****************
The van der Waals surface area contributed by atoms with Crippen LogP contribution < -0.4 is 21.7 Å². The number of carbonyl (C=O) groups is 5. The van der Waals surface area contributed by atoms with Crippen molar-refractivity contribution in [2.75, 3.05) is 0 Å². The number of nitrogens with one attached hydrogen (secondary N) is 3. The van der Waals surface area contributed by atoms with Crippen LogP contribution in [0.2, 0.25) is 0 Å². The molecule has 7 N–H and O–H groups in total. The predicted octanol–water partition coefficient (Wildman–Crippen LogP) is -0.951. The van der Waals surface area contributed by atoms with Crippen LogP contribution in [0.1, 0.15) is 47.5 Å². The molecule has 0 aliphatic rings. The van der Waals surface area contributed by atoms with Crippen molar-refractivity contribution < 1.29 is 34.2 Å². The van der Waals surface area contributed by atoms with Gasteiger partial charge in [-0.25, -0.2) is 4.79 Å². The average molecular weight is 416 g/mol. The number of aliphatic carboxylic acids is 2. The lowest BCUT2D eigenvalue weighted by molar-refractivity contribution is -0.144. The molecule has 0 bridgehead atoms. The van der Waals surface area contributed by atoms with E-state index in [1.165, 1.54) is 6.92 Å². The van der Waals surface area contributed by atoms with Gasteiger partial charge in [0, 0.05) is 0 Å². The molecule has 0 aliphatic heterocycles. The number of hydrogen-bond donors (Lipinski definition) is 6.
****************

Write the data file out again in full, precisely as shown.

The van der Waals surface area contributed by atoms with Crippen LogP contribution < -0.4 is 21.7 Å². The number of carbonyl (C=O) groups is 5. The van der Waals surface area contributed by atoms with Crippen molar-refractivity contribution in [2.75, 3.05) is 0 Å². The number of nitrogens with one attached hydrogen (secondary N) is 3. The van der Waals surface area contributed by atoms with Crippen LogP contribution in [0.2, 0.25) is 0 Å². The molecule has 7 N–H and O–H groups in total. The predicted octanol–water partition coefficient (Wildman–Crippen LogP) is -0.951. The van der Waals surface area contributed by atoms with Crippen LogP contribution in [0.1, 0.15) is 47.5 Å². The molecule has 0 aliphatic rings. The van der Waals surface area contributed by atoms with Crippen molar-refractivity contribution < 1.29 is 34.2 Å². The van der Waals surface area contributed by atoms with Gasteiger partial charge in [-0.25, -0.2) is 4.79 Å². The average molecular weight is 416 g/mol. The number of aliphatic carboxylic acids is 2. The lowest BCUT2D eigenvalue weighted by molar-refractivity contribution is -0.144. The molecule has 0 bridgehead atoms. The van der Waals surface area contributed by atoms with E-state index in [1.165, 1.54) is 6.92 Å². The van der Waals surface area contributed by atoms with Gasteiger partial charge in [0, 0.05) is 0 Å². The molecule has 0 aliphatic heterocycles. The number of hydrogen-bond donors (Lipinski definition) is 6.